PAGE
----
Valerija Jordan, Boštjan Blažič
Since the adoption of the Paris Climate Agreement in 2015, almost the entire world community aims for reduction in greenhouse gas emissions and use of renewable energy sources in the response to the threat of the climate change , . In this context, one of the main challenges for policy makers, energy system planners and grid operators is the de-carbonization of the energy sector . The flexibility of power consumption of electric heat pumps, which can be regarded as a substitution for fossil-fueled alternatives becomes increasingly important to the electricity system . Moreover, it may not only help to decarbonize the heat sector but can also contribute to the power system integration of variable renewables . The paper presents a simplified model of flexible heat pump load profiles based on the thermal demand load curves, the ambient air temperature series and the desired indoor air temperature of buildings.
In order to model a weekly demand series of a heat pump, some basic information about the heat pump and the building itself are needed. There are three main types of the heat pumps, namely air source heat pump (ASHP), ground source heat pump (GSHP) and water source heat pump (WSHP). As the names tell, different technologies make use of thermal energy of different heat sources, such as air, water or soil. The absorbed heat is then transferred to the heat sink for example radiator, floor heating or water heating.
Since it is difficult to gather all the required parameters of the building to model its thermal properties, three generalized types of buildings are considered in the model. First type is a single-family house, second type is a multi-family house and the third one is a commercial building. For all these types of buildings, the model computes heat demand using standard load profiles that depend on outdoor air temperature.
When the heat demand of the building is known, the coefficient of performance (COP) is defined. The COP is the ratio between the heat output of the heat pump and its electrical energy input . For simplicity, the model takes COP approximation that is calculated through quadratic regression applied to manufacturer data on the COP under different temperature conditions for each of the heat pump types in the article . When the heat demand of the building and the COP of the heat pump are calculated, an electric demand of the heat pump can easily be computed.
Usually, heat pumps have built-in immersion heaters to cover peak loads in cold winter days when the heat pump itself can no longer supply enough heat to the building. In order to compute the load profile of a heat pump together with the heater, the model includes electric demand of the immersion heater as well.
Since the building can be regarded as a thermal storage device, the flexibility of heat pump load profile is attained by varying desired indoor temperatures of the building. In general, dropping the indoor temperature for 1 K means saving about 5 % of the energy.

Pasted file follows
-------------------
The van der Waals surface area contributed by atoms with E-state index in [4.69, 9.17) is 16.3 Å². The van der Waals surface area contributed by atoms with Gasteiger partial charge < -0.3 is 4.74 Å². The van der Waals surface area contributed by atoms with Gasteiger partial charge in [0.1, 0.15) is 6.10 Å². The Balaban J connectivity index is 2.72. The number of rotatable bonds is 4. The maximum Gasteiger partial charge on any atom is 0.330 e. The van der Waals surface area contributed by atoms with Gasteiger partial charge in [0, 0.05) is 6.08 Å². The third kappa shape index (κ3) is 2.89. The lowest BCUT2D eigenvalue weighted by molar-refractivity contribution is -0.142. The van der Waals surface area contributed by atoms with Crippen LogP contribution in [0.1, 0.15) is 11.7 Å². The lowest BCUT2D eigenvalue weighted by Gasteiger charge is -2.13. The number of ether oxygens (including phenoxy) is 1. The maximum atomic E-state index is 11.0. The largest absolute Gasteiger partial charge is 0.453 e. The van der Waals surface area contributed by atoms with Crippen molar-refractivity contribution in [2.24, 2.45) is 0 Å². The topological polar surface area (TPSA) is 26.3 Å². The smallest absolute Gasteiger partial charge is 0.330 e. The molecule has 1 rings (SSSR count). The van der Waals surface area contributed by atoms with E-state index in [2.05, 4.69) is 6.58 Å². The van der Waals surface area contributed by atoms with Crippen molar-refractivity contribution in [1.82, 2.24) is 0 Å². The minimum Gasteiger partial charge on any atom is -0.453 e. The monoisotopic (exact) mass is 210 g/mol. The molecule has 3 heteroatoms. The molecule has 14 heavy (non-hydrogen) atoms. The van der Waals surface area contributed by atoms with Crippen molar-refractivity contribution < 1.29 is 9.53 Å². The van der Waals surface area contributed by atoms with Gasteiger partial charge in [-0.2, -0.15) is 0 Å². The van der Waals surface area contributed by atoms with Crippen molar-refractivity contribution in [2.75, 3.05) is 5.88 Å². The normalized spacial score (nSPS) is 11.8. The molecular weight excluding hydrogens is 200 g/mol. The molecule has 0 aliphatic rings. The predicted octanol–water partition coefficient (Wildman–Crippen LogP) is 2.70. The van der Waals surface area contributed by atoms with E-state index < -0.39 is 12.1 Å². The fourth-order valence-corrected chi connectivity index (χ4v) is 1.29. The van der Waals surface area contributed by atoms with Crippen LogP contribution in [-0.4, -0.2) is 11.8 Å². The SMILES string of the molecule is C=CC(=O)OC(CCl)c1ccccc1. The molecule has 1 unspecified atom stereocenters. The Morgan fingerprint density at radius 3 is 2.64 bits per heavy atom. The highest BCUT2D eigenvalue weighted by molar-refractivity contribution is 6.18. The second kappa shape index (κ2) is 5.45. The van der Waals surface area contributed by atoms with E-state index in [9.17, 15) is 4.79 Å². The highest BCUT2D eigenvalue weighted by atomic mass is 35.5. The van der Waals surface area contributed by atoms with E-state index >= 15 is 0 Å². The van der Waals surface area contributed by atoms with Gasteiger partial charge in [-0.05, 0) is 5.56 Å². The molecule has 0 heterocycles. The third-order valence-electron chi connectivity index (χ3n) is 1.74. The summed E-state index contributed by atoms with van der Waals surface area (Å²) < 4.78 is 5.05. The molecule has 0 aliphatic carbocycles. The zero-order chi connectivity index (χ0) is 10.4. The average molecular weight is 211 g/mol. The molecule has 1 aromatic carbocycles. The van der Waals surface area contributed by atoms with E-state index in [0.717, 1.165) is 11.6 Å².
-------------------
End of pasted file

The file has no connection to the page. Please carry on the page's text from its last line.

As shown on Figure 1, the model takes multiple input parameters described above. These are the building type, the heat pump type and capacity, heating parameters such as heat sink and an average daily heat demand and outdoor and indoor air temperatures. Result or the output parameter of the model is a weekly load profile of the heat pump. An example of such profile can be observed on Figure 2. The yellow dotted line on the figure represents ambient air temperatures of one week in the wintertime. The electric power of the heat pump, which greatly depends on the ambient air temperature, is represented by the red line. The area below the red line is the electric energy of the system (heat pump with built-in electric heater). In fact, the area is a sum of the electric energy of the heat pump itself – the green area, and the electric energy of the electric heater – the blue area.
Figure 1. Graphical presentation of the model
Figure 2. Weekly load profile of the heat pump
Increasing percentage of variable renewables in the electricity system is now asking for more flexible solutions, including demand side management. Heat pumps can be a part of the answer. The article presented simplified model of heat pump weekly load profiles and showed that varying desired indoor temperatures enables the flexibility of heat pump load profiles.
 A. Bloess, W.-P. Schill, and A. Zerrahn, “Power-to-heat for renewable energy integration: A review of technologies, modeling approaches, and flexibility potentials,” Appl. Energy, vol. 212, pp. 1611–1626, Feb. 2018, doi: 10.1016/j.apenergy.2017.12.073.
 J. Conrad and S. Greif, “Modelling Load Profiles of Heat Pumps,” Energies, vol. 12, no. 4, p. 766, Jan. 2019, doi: 10.3390/en12040766.
 D. Fischer, A. Surmann, and K. B. Lindberg, “Impact of emerging technologies on the electricity load profile of residential areas,” Energy Build., vol. 208, p. 109614, Feb. 2020, doi: 10.1016/j.enbuild.2019.109614.
 O. Ruhnau, L. Hirth, and A. Praktiknjo, “Time series of heat demand and heat pump efficiency for energy system modeling,” Sci. Data, vol. 6, no. 1, pp. 1–10, Oct. 2019, doi: 10.1038/s41597-019-0199-y.
 I. Dincer and M. A. Rosen, “Chapter 7 - Exergy Analysis of Heat Pump Systems,” in Exergy (Second Edition), I. Dincer and M. A. Rosen, Eds. Elsevier, 2013, pp. 101–113.